Top 5: Honda Fireblade Mods

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Bereft of 200bhp and all the latest gizmos, Honda’s trusty old Fireblade is still the most popular big-bore sportsbike in the UK. Since the remould in 2008, it’s been at the top of the sales charts despite the lack of race wins on a Sunday, and constant updates of rivals. Purists prefer the undiluted nature, other simply can’t afford a £15k techno-queen.

Essentially, it’s the same bike from 2008. A few ponies added here, a few kilos lost there, some different crank/flywheel details and aesthetic alterations: the snazzy new suspension and other trivialities have made little difference. So what about upgrades? It’s a common enquiry, so here’s our top-5 list.

Baron’s had several Fireblades over the years and settled on this carbon-kevlar example as his trackday steed. I’ve had the pleasure of living with a ‘Blade for a year, ridden countless models, and raced one a few times, so together we know what makes ‘em tick – and what doesn’t.

Of course, the top-5 list of mods could comprise of obvious luxuries such as a Magneti Marelli ECU and traction control, a KR swingarm and HRC internals if money was no object, but we’re talking real-world upgrades that make a tangible difference without having to sell your house.

blade_brake3Braking: The ‘Blade’s standard set-up will suffice but it is fairly shoddy when the going gets tough. There’s plenty of initial bite and linear braking power, although continuous abuse and heat means the lever has an annoying tendency to come back to the bar and crush digits. Braided lines banish that spongy feeling for under £100, and for similar coin, a pad upgrade adds bite and feel throughout the lever – EBC’s new GPFAX are the personal pick of the bunch.


Power/fuelling: 155-160bhp is a good dyno figure for 2008 Fireblade. While we could never accuse the Honda of being tiresomely slow, they do respond well to a full system or a de-cat without breaking the bank. You’ll also see a substantial weight loss of around 6kg, which is hugely palpable.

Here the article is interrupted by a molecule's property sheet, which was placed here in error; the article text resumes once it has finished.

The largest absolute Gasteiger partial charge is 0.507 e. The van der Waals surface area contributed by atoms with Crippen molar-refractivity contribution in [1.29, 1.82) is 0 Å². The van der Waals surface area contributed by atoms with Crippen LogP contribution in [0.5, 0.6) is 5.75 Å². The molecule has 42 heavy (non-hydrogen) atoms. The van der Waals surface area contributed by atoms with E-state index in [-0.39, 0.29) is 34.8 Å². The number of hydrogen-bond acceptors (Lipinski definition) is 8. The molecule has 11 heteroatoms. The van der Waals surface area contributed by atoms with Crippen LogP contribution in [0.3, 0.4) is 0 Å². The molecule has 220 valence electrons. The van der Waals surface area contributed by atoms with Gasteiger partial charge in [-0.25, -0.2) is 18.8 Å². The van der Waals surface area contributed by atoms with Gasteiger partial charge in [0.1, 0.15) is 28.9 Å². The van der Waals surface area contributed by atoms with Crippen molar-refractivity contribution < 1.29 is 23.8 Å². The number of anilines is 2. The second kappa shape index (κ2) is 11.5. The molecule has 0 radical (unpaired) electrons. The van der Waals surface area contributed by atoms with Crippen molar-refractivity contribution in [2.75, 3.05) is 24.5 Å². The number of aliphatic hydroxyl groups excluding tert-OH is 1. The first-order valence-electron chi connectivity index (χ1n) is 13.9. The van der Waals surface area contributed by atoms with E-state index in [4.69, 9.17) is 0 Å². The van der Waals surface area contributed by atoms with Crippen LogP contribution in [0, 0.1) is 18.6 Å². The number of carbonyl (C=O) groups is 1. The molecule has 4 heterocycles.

This dyno shows a bog-stock 2009 ‘Blade with a Leo Vince de-cat. The blue line is the standard power-run, the red trace is after the pipe was fitted, and the green is the Leo with the addition of a Power Commander V – all carried out on the same day for a balanced dyno environment.

As you can see by the dyno, the pipe adds a dollop of grunt but the custom map provides healthy power gains and a sweeter throttle. Peak power is up 8bhp but the impressive bit is the midrange: 12bhp between 6000rpm and 7000rpm, pulling harder where it matters. It was the Power Commander, officer…




Simple but effective

Gearing: A nice relatively cheap mod. The Fireblade’s stupidly long gearing makes for lazy shifting and surfing the midrange without nearing the redline. The standard 42T rear sprocket can be swapped for a 44T or higher. That sumptuous midrange hits sooner and harder for a more exciting delivery, and you get the added benefit of shorter wheelbase – the ‘Blade certainly isn’t unstable. The other option is taking a tooth off the front cog, but that’s just a pain in the botty…


This little bugger can cause massive mischief


Gearbox: This is a proper gem for all dodgy gearboxes, recommended by our buddies at JHS Racing. The Honda’s gearbox isn’t as notchy or as gorgonzola-like as a KTM, but shifting isn’t as seamless as it could be and doesn’t feel natural – particularly without a quickshifter. Factory Pro do a replacement gear selector fork and arm for around £200 (with shipping from the US), which eliminates false neutrals and that awkward 1st-2nd gearshift. Yes, it costs a bit to install but it’ll be akin to a new ‘box.


Shock: OE Showa shocks (even the newer models) have a habit of shitting themselves – no damping, no control, nothing. It’s usually a gradual decline in performance, so it’s tricky to feel over a period of time if you’re constantly putting miles on the bike. It’s far from dangerous but takes the edge off/utterly buggers handling. When you consider some manufacturers pay around £12 for an OE shock (not Honda), it’s not surprising the quality is lacking.

Granted, you’re looking at a grand for an aftermarket item to remedy the saggy botty, but it really transforms the whole ride.



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